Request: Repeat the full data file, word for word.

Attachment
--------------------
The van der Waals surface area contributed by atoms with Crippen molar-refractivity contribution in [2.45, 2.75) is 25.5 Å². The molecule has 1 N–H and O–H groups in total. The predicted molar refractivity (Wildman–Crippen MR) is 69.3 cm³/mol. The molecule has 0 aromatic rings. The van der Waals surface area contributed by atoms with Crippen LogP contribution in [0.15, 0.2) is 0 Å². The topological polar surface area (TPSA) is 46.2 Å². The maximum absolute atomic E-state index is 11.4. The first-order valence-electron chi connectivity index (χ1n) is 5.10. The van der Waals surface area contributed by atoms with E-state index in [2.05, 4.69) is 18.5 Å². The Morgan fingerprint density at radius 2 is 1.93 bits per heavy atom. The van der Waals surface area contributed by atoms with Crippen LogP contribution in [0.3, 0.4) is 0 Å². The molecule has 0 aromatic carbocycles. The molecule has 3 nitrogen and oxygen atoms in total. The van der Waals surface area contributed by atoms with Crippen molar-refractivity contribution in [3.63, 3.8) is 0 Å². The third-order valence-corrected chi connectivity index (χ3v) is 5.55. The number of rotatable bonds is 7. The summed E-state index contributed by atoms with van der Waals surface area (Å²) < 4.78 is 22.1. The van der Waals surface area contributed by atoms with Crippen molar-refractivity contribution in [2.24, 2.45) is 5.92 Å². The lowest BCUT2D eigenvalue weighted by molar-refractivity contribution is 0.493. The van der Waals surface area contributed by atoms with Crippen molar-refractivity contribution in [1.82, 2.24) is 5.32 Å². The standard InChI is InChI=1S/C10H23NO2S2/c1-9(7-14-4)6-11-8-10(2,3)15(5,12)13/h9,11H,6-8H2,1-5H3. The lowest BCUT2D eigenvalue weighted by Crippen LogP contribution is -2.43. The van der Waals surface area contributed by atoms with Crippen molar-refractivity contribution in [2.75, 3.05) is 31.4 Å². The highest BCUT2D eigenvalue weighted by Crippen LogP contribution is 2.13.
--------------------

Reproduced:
The van der Waals surface area contributed by atoms with Crippen molar-refractivity contribution in [2.45, 2.75) is 25.5 Å². The molecule has 1 N–H and O–H groups in total. The predicted molar refractivity (Wildman–Crippen MR) is 69.3 cm³/mol. The molecule has 0 aromatic rings. The van der Waals surface area contributed by atoms with Crippen LogP contribution in [0.15, 0.2) is 0 Å². The topological polar surface area (TPSA) is 46.2 Å². The maximum absolute atomic E-state index is 11.4. The first-order valence-electron chi connectivity index (χ1n) is 5.10. The van der Waals surface area contributed by atoms with E-state index in [2.05, 4.69) is 18.5 Å². The Morgan fingerprint density at radius 2 is 1.93 bits per heavy atom. The van der Waals surface area contributed by atoms with Crippen LogP contribution in [0.3, 0.4) is 0 Å². The molecule has 0 aromatic carbocycles. The molecule has 3 nitrogen and oxygen atoms in total. The van der Waals surface area contributed by atoms with Crippen molar-refractivity contribution in [3.63, 3.8) is 0 Å². The third-order valence-corrected chi connectivity index (χ3v) is 5.55. The number of rotatable bonds is 7. The summed E-state index contributed by atoms with van der Waals surface area (Å²) < 4.78 is 22.1. The van der Waals surface area contributed by atoms with Crippen molar-refractivity contribution in [2.24, 2.45) is 5.92 Å². The lowest BCUT2D eigenvalue weighted by molar-refractivity contribution is 0.493. The van der Waals surface area contributed by atoms with Crippen molar-refractivity contribution in [1.82, 2.24) is 5.32 Å². The standard InChI is InChI=1S/C10H23NO2S2/c1-9(7-14-4)6-11-8-10(2,3)15(5,12)13/h9,11H,6-8H2,1-5H3. The lowest BCUT2D eigenvalue weighted by Crippen LogP contribution is -2.43. The van der Waals surface area contributed by atoms with Crippen molar-refractivity contribution in [2.75, 3.05) is 31.4 Å². The highest BCUT2D eigenvalue weighted by Crippen LogP contribution is 2.13.